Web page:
UCAS only requires a minimum of grade C or above in GCSE English and Maths for their application. So, does that mean that GCSE courses don’t matter? The best way to think about GCSE results are indicators. As with all aspects of your application, GCSE courses are a chance to show the university that you would perform well in their course. Keep reading for more information about GCSE requirements and general attitudes toward GSCE scores in the university application process….
GCSE results at most universities are at least taken into account during the application process. However, different courses place varying levels of importance on the results. Top academic universities often refer to GCSE results as an indicator of how well you will do in A level and universities studies. Even within universities, different departments will vary on which GCSEs are necessary to complete and what results are required. Universities, such as Cambridge, have recently placed more emphasis on post-16 examination performance and therefore have no GCSE requirement for most courses. This of course is a stark contrast to LSE where applicants are usually expected to receive a B or higher in both GCSE English and Maths. More selective programs often require even high GCSE results with some departments requiring A or A* grades.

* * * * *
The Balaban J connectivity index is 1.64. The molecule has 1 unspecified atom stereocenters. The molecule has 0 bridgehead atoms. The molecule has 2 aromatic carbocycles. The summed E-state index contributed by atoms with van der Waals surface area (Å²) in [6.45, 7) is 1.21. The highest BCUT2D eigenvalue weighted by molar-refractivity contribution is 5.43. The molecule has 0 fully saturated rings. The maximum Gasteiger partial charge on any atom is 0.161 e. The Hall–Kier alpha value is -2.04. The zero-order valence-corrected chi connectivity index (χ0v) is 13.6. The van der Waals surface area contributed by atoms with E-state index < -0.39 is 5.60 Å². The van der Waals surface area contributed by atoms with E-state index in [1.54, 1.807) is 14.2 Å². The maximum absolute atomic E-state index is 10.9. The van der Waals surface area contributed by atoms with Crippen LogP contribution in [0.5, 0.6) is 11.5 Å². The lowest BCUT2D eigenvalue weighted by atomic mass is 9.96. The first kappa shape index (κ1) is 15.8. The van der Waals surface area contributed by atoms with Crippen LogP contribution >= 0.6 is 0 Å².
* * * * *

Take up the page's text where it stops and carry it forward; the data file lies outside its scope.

Often when A or A* is required for a GCSE it is due to the relevance of the course for future study. In such instances universities are searching for evidence that you are interested in the subject and capable of excelling. However, you may be able to compensate for low GCSE scores by demonstrating progress in a certain field and explaining that progress in your personal statement.